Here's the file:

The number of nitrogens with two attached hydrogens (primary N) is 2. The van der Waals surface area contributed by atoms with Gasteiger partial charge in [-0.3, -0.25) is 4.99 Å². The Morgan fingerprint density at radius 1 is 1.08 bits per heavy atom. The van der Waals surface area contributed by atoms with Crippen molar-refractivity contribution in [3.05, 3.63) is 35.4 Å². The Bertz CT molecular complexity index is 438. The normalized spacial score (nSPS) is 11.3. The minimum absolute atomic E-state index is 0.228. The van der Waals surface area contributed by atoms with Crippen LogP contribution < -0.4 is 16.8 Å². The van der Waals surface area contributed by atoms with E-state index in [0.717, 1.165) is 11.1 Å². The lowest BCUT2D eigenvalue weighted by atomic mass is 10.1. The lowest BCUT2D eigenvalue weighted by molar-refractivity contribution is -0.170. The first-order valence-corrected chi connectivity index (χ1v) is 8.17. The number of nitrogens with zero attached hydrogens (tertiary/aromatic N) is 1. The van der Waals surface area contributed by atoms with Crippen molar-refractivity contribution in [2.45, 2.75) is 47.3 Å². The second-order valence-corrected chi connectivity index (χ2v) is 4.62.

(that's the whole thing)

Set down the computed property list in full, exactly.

The number of nitrogens with two attached hydrogens (primary N) is 2. The van der Waals surface area contributed by atoms with Gasteiger partial charge in [-0.3, -0.25) is 4.99 Å². The Morgan fingerprint density at radius 1 is 1.08 bits per heavy atom. The van der Waals surface area contributed by atoms with Crippen molar-refractivity contribution in [3.05, 3.63) is 35.4 Å². The Bertz CT molecular complexity index is 438. The normalized spacial score (nSPS) is 11.3. The minimum absolute atomic E-state index is 0.228. The van der Waals surface area contributed by atoms with Crippen LogP contribution < -0.4 is 16.8 Å². The van der Waals surface area contributed by atoms with E-state index in [0.717, 1.165) is 11.1 Å². The lowest BCUT2D eigenvalue weighted by atomic mass is 10.1. The lowest BCUT2D eigenvalue weighted by molar-refractivity contribution is -0.170. The first-order valence-corrected chi connectivity index (χ1v) is 8.17. The number of nitrogens with zero attached hydrogens (tertiary/aromatic N) is 1. The van der Waals surface area contributed by atoms with Crippen molar-refractivity contribution in [2.45, 2.75) is 47.3 Å². The second-order valence-corrected chi connectivity index (χ2v) is 4.62.